While we have truly unique vehicles like the next-generation 2013 Saab 9-3 to look forward to—or at least hope for, given the current uncertain state of Saab's future—in the meantime the Swedish automaker is subsisting on designs directly shared with its former owner, General Motors.

The last of these to be introduced is the new 2011 9-4X. With all Saab's ties to GM over many years, it's surprising that it took so long to get one of the things it most needed: a manageably sized luxury crossover. But after spending a half-day driving the new 9-4X around Washington, D.C. and the surrounding suburbs and countryside, we can say that Saab gets the most appealing, tastefully appointed version of the so-called Theta Premium platform.

The new 9-4X doesn't look like any Saab we know from the side profile (we can't help but see a reworked Saturn Vue if we squint, or even up close around the cowl), but truthfully, you might never know—whether at first glance or even after driving it—that the new 9-4X crossover is closely related to the Cadillac SRX. Saab officials say you can park a 9-4X alongside an SRX (they're both made at the same plant in Mexico) and you'll see few if any common details between the two vehicles. While the SRX gets lots of creases, the Saab has mostly smooth sheetmetal; there's no lower-body cladding; and a high rear spoiler helps play the visual trick of making the roofline seem a little lower than it is. In back, the 9-4X is at its most generic and ubiquitous, but there's a LED light bar that Saab says will be one of the brand's new distinguishing features. But it's squarely from the front that the new 9-4X is at its most aggressive and expressive, thanks to a vertically-stretched version of Saab's three-port grille, flanked by nicely detailed headlamps that are given a blue hue around the edges—a controversial detail, though one that we liked.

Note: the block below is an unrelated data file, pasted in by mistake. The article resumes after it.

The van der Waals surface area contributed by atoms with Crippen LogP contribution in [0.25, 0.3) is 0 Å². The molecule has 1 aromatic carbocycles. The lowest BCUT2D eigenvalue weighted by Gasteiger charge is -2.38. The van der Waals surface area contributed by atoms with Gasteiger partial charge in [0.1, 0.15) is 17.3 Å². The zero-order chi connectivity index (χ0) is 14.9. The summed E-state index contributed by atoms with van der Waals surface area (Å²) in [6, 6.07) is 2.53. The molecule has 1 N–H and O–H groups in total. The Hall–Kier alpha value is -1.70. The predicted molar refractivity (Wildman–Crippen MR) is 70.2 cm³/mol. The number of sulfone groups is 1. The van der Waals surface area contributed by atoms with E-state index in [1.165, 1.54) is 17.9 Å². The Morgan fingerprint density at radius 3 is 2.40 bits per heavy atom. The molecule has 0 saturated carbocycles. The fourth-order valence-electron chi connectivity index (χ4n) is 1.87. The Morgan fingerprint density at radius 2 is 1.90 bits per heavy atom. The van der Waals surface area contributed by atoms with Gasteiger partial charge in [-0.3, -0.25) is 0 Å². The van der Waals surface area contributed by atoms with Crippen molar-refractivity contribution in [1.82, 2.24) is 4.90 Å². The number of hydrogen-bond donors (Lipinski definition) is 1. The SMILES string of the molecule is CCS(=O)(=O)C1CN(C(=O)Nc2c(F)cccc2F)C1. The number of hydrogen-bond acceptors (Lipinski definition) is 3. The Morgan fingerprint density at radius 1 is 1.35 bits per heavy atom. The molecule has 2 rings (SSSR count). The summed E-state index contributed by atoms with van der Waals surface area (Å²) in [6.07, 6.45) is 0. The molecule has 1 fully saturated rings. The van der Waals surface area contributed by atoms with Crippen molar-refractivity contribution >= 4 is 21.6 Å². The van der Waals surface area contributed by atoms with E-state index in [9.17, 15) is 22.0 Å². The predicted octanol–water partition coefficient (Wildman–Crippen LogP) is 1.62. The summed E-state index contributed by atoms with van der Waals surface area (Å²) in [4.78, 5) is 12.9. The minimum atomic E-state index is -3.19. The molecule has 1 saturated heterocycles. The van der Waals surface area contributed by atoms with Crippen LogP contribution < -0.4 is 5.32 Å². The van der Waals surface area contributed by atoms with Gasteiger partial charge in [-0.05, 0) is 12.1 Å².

Inside, it's (almost) all Saab

2011 Saab 9-4X

2011 Saab 9-4X

Inside, the instrument panel in the 9-4X looks and feels all the part of a Saab. Yes, the ignition button is at the center console, and the green gauge pointers and the brand's distinct gauge font are a constant reminder, along with the odd joystick air vents and old-style black-plastic gridplates over them. And the instrument panel smoothly wraps over and downward and is canted toward the driver. Only the sound-system and climate switchgear look like familiar GM parts-bin pieces. The one especially cool functional design feature that the Cadillac sibling has and Saab doesn't get is the retractable, partially hidden navigation screen.